Using daily returns in minimum variance optimizations

Today we continue our search for better large scale portfolio optimizations using traditional optimization techniques. After concluding that mean/variance optimizations usually lead to worse pseudo out of sample performance and also confirming that minimum variance optimizations have a reasonable expectation to out-perform naively optimized portfolios under market conditions where systems correlations change but system performance remains intact I now want to show you the results of another interesting test: changing the frequency of the returns used for the calculation of the optimization. I will first explain why this change makes sense and we will then go into the quantitative results I have obtained when using minimum variance optimizations using daily instead of monthly returns.

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There is a big problem in traditional optimization techniques when the number of assets in the portfolio is bigger than the number of returns available. For example if you’re using monthly return data for 30 years you basically have 360 data points which means you can expect to get somewhat reasonable covariance matrix estimations up to around this number of assets. If you have much more assets than you have returns, say a 4000 system portfolio with the same return length, then you run into important covariance estimation errors due to the mathematical nature of the problem. As we have discussed in the past the solution to this problem has been to use techniques such as covariance shrinkage, or even more creative mechanisms such as the one showed within this paper. This last paper works exclusively in cases where the number of assets is much larger than the number of returns.

Another potential solution to the above issue is to simply fix the problem by going into a finer degree of detail within the assets being evaluated. For example you can go to daily returns instead of monthly returns which gives you a 30x increase in the number of returns you have available. If you go from monthly to daily returns you will no longer have 360 but nearly 91,000 returns. This means that covariance matrix estimation is most likely not going to be a problem up to the point where you have extremely large portfolios. However the main problem is that systems – unlike other assets like stocks – tend to have lots of zero return values in a daily resolution which means you can have strong covariance matrix estimation problems simply due to the amount of zeros within the returns matrix.

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To reduce the above problem I decided to only use daily return data where at least one system had a non-zero return. Due to the high diversification present within our portfolio this included more than 70,000 days in all cases. The data was then divided into in-sample and pseudo out of sample data from 1986 to 2001 and from 2001 to 2016. The first data set was used to perform portfolio optimizations while the second set was used to measure the portfolio Sharpe using the weights obtained during the first period.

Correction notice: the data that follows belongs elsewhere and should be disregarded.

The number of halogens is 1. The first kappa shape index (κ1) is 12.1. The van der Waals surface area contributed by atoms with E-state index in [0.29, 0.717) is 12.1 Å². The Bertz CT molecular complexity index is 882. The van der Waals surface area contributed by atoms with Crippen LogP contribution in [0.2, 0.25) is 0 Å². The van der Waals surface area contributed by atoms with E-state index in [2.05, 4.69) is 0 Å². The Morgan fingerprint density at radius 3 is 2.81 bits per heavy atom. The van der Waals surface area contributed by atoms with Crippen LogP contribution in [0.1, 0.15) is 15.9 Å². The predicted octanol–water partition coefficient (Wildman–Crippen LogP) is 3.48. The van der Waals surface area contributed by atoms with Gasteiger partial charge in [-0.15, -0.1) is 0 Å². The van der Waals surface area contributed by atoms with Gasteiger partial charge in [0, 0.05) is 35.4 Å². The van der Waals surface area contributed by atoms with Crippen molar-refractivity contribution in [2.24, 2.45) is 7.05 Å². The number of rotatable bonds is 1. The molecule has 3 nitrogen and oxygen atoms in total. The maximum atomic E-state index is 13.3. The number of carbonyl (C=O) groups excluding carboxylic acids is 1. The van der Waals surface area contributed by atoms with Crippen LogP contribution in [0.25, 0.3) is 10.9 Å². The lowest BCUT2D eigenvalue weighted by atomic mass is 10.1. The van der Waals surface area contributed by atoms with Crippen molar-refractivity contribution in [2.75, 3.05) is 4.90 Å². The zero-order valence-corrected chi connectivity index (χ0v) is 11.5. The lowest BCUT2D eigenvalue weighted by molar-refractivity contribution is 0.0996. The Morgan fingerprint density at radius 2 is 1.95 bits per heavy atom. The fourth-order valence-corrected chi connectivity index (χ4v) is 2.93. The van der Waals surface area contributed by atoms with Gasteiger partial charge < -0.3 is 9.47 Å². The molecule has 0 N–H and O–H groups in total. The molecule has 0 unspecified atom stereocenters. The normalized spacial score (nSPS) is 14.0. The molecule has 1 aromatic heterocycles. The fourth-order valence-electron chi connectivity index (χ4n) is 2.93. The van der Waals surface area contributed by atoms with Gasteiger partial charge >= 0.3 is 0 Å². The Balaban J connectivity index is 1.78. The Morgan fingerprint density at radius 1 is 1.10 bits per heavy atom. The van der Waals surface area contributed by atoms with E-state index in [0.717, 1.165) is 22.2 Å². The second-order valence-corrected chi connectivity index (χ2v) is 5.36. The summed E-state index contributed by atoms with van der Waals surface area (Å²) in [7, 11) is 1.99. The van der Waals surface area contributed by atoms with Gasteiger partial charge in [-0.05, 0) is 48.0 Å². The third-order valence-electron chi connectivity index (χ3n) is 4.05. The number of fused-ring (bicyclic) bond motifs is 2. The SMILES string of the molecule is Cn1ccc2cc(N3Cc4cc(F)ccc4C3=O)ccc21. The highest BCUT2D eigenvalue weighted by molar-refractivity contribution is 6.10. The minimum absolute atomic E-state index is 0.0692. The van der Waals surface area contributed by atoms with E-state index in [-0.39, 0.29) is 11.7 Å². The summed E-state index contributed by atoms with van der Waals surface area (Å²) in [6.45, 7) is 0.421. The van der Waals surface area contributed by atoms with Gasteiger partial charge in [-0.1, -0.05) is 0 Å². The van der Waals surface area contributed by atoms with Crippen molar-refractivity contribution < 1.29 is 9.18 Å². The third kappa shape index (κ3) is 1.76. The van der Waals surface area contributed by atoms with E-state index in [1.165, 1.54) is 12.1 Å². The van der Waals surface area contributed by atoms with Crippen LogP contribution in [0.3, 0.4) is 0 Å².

I was pleasantly surprised by the initial results obtained between in-sample and pseudo out of sample Sharpe ratio values. The first image above shows the in sample and pseudo out of sample Sharpe values for a 4000 system portfolio. As you can see the minimum variance optimization still overestimates the Sharpe significantly – due to estimation errors inherent to the changes in the covariance matrix as a function of time – but the overestimation is much smaller than in previous cases. In this case the over-estimation was in all cases around just 20% which is rather small compared to the values closer to 200% we were sometimes obtaining before. As we would have expected the equal weighted portfolio still provides the least difference between the in-sample and pseudo out of sample sharpes.

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The most interesting results actually pertained to how the Pseudo-OS Sharpe between the minimum variance optimization and the equal weight optimization compared. Contrary to the monthly optimization case – where results were worse than the all-equal up until the 2000 system portfolio size – in this case we see that results are much better than the all-equal portfolio from the 1000 asset portfolio. As a matter of fact at this point the all-equal Sharpe remains rather constant as a function of the number of systems while the minimum variance optimization Sharpe increases – seemingly following a logarithmic curve – as a function of the portfolio size. The third image within this article shows the minimum variance optimization’s pseudo out of sample Sharpe using the Ledoit-Wolf covariance matrix estimation method along with a logarithmic regression. Following this curve we would expect to have a pseudo OS Sharpe near 7.47 at a system size of 20K and 8.76 at a system size of 90K.

The above results show that the variance minimization optimization using covariance shrinkage methods is expected to give the highest improvement against the equal weight optimization. At the current portfolio size (around 4400 systems) we would expect the long term out of sample Sharpe to be more than 50% greater than the long term sharpe for the equal weight portfolio. Of course whether this holds true or not will depend on how many of these systems fail and how long it takes them to do so — as all systems inevitably fail at some point. If you would like to learn more about portfolio optimizations and how you too can trade setups like these  please consider joining Asirikuy.com, a website filled with educational videos, trading systems, development and a sound, honest and transparent approach towards automated trading.strategies

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